Boy using an electric grinder on a post with sparks flying

If a man shuts his ears to the cry of the poor, he too will cry out and not be answered.Proverbs: 21:13

What would you do?

The hearty “Congrats!” quickly changes to questioning when leaving corporate law in New York requires a move to the Middle East.

“Wow. What does this non-profit organization do?”

“Well, our mission is to strengthen indigenous social entrepreneurs in hard places to enable the poor to thrive as God intended.”

“Er…OK, but what is it that they actually do?”

I’ve been eating, sleeping, and breathing the answer to this question for the last four months. Coordinating Dreams InDeed’s 2013 strategic planning effort means I’ve traveled and interviewed past and present “dreamers” to understand what Dreams InDeed actually does.

The answer? Dreams InDeed helps ordinary people, with extraordinary dreams, in very difficult circumstances, with just what they need, so that their communities experience life and hope.

Who – Servants Who Lead.

Entrepreneurship: Dreams InDeed Style

I was incredulous at the findings. We were deep into three weeks of organizational development with a dreamer team working in the remote mountainous areas of Southeast Asia. To define management roles, we asked each team member to rank his or her own gifts and the gifts of each other.

The team’s views of this dreamer’s gift? “Service.” “Service.” “Service.” Everybody clearly looked to him as their leader, but they overwhelmingly experienced his leadership as a gift of service.

The dreamer “entrepreneurs” I have met are not the slick, ladder-climbing types, and the dreams that they are pursuing are not merely great ideas. Great ideas cannot survive the crucible of sectarian violence, human rights abuse, compromised rule of law, and chronic poverty.

Dreams that are inspired and inspiring, that are recognized by the poor as good news, and that are inclusive, calling all to participate and all to change, require servants with character who are willing to sacrifice.

Where – Through Dark Nights of Crisis.

“I’m sorry, I hope I’m translating your questions right,” Manal said to me. “He keeps coming back to the same phrase-he feels that Dreams InDeed backs him, or supports him, so he can face challenges.”

This Arabic speaking dreamer’s unassuming voice hardly rose above a whisper. “The crisis we are living through is very hard,” he told me, “but I cannot imagine my life without this work.”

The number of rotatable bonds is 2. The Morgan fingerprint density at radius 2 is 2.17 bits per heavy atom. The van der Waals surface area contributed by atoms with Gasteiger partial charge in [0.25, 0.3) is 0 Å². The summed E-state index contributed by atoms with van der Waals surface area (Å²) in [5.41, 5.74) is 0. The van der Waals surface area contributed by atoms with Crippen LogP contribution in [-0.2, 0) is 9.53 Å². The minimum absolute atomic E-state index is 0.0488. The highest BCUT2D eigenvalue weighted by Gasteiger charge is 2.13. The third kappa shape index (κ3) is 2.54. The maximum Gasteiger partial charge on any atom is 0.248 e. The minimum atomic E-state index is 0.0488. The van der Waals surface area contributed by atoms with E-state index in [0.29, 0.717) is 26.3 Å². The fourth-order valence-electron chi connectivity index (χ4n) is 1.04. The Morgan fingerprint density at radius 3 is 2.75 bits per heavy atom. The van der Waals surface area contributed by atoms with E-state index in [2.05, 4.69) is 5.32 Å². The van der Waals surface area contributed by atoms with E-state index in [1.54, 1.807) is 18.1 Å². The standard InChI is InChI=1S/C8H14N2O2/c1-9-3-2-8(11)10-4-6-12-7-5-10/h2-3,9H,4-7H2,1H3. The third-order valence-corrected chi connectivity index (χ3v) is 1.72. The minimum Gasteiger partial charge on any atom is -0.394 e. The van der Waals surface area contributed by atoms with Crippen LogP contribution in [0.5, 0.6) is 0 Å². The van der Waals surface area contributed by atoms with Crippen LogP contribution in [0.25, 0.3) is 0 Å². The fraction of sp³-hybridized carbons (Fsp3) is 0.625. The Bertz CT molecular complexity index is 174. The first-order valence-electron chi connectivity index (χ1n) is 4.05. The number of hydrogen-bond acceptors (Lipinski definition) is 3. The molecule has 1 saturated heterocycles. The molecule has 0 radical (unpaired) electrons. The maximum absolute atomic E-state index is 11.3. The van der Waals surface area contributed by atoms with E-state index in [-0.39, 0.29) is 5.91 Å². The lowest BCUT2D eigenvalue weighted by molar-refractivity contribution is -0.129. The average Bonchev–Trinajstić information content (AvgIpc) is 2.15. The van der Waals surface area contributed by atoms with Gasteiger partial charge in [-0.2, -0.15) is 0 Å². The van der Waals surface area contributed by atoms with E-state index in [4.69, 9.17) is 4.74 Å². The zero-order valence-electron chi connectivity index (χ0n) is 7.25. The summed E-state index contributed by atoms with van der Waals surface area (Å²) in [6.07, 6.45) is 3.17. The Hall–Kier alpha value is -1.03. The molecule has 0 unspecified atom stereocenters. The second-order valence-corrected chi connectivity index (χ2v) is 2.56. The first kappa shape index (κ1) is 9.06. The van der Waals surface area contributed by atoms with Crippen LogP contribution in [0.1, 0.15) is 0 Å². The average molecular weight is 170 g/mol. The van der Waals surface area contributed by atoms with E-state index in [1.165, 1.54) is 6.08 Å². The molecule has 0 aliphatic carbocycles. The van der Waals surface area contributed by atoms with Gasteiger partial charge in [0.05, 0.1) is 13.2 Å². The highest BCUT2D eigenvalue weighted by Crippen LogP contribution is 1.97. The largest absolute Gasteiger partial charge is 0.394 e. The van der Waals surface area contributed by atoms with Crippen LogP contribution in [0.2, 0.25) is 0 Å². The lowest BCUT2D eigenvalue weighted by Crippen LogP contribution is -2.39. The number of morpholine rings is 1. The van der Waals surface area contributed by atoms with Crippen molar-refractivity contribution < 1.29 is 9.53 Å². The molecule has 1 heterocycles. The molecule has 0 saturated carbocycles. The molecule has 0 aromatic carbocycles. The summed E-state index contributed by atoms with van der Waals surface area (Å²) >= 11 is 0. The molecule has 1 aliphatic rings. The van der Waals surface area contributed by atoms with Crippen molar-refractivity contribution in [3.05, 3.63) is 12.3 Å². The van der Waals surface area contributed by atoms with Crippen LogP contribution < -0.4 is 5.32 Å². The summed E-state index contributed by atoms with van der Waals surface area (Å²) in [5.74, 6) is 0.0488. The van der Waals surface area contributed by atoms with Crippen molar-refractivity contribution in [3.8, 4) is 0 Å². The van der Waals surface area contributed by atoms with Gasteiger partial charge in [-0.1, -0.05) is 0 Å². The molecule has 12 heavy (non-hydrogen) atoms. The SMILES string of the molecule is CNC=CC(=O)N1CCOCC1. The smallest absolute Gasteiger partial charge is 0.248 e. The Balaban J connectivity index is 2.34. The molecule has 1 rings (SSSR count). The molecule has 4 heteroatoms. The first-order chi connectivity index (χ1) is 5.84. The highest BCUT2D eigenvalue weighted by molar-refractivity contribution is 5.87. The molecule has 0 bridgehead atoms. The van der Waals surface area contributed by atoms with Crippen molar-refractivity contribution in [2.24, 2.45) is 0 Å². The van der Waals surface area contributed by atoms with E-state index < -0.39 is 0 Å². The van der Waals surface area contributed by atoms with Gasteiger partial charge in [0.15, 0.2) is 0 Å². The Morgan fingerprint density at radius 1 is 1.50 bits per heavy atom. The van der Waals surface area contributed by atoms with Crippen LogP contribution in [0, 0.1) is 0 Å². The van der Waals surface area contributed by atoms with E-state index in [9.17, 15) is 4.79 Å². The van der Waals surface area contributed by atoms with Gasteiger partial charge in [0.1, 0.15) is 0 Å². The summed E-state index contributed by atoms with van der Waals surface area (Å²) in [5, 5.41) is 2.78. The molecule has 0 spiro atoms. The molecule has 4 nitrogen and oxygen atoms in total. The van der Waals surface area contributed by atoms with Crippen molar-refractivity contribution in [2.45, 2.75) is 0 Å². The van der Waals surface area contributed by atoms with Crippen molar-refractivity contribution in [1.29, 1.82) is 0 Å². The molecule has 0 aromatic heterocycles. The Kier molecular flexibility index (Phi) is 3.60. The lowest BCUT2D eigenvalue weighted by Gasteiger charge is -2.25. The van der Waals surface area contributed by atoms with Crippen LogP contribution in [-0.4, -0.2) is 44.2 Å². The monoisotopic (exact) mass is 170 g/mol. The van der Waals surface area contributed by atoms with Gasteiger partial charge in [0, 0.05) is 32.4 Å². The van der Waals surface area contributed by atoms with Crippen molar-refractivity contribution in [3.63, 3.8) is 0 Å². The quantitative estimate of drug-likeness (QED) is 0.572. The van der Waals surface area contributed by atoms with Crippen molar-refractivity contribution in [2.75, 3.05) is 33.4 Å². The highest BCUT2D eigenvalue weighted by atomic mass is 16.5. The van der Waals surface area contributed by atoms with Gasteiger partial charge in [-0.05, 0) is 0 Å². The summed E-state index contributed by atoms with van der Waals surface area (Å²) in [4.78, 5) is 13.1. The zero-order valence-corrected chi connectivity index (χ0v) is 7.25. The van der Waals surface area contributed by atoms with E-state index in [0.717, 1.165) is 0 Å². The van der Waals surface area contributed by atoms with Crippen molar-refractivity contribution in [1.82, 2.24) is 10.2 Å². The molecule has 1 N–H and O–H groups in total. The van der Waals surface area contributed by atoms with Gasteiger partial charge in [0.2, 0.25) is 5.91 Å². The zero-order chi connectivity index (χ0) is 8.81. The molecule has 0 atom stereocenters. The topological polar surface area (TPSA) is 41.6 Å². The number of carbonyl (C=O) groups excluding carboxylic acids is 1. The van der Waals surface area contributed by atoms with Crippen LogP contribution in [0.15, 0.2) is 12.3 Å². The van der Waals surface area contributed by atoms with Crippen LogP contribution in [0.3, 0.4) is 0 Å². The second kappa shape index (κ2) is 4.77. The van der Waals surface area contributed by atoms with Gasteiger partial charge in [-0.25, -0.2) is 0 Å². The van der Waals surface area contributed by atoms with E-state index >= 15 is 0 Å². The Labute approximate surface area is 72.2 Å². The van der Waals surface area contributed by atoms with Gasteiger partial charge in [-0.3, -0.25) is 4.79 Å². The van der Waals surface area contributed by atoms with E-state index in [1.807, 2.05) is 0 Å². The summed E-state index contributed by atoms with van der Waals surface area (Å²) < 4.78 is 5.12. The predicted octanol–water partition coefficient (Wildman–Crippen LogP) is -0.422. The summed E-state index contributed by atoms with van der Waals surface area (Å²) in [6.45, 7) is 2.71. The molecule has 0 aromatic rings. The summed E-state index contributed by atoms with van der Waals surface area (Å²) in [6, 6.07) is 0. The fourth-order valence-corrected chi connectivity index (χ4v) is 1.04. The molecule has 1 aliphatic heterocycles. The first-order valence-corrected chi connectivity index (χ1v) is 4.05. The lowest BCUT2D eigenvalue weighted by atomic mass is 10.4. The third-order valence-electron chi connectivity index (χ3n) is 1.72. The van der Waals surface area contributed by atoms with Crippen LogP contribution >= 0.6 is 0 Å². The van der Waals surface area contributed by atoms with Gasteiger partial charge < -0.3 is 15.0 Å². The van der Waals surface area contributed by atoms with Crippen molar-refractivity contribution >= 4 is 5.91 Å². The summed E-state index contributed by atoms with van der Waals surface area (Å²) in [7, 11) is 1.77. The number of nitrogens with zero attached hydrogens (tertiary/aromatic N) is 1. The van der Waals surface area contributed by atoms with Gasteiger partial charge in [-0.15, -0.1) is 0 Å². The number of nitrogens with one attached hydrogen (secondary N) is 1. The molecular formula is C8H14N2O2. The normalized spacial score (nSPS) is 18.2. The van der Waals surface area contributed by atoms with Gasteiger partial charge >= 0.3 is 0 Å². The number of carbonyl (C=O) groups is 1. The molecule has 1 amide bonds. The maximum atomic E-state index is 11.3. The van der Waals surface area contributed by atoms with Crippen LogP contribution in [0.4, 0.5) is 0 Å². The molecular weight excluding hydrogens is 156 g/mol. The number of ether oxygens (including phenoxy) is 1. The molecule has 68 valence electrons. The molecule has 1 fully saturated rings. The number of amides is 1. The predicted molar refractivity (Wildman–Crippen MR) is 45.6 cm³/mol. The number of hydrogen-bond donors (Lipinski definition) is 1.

I tried to vary the questions, but he kept returning to one point. The Dreams InDeed team that had supported him was made up not just of consultant and donors, but of friends who had walked with him through the darkest times of his life.

Pursuing a dream to sustain mentally challenged orphans in the midst of war is lonely work. Most of us tend to turn inward during crises, with little time or energy to give to others.

Giving money and providing training is the easy part.

Accompaniment in friendship involves listening and getting involved, agonizing with the dreamer’s struggles. It involves asking the hard questions-how do we support without creating dependency? How do we equip without imposing inappropriate cultural norms? How do we plan where nothing is certain?

There are no easy answers, but accompaniment creates a space of trust and stability so that a dream can come to light.

How – Adaptive Creativity Based on Dreamer Needs.

It was the day before a three-week trip into a remote corner of Southeast Asia. There had been plenty to do-photographs to print as gifts, teaching tools to procure, travel arrangements to confirm. One thing remained unclear to me.

“So…what are we going to do with them for three weeks?”

Equipping: Dreams InDeed Style

In my previous life as a law firm associate, we never showed up to a meeting without an agenda and documents tabbed in sleek binders.

Over the next three weeks, I watched in amazement as Janice and David led this dreamer, his core leadership team, and the group of preschool teachers in a participatory process that culminated in their first-ever annual plan and budget. It was a long, grueling process, but what emerged were tools and information that will enable this team to start anticipating, rather than reacting to, the challenges ahead.

I expected that at some point this group would say-enough inputs! This is too much! We like the way we’ve been doing things, thankyouverymuch! Instead-“this is very precious for us,” the dreamer told us, at the end of a particularly hard day. “We must get organized.”

Whatever It Takes.
So what does Dreams InDeed do?

Executive Meeting: Dreams InDeed Style

-We recognize a servant. We help the dreamer’s team identify their strengths and roles so their dream can grow, and many more children can enjoy new opportunities.
-We accompany that servant. We engage in friendship, beyond consulting, so that a dreamer can persevere through the crises shredding the fabric of his community.
-We equip that servant. We adapt experience to address unprecedented challenges so a first-ever plan and budget enables a dreamer’s team to get in front of oncoming hardships.

What I am inspired to do now.

I believe we are on the cusp of significant progress toward our vision of “a light in every hard place in this generation.” Seeing the impact that a light of hope can bring, and inspired by those committed to bringing change, I remain ready and determined to eat, sleep and breathe the work of strengthening dreamers.

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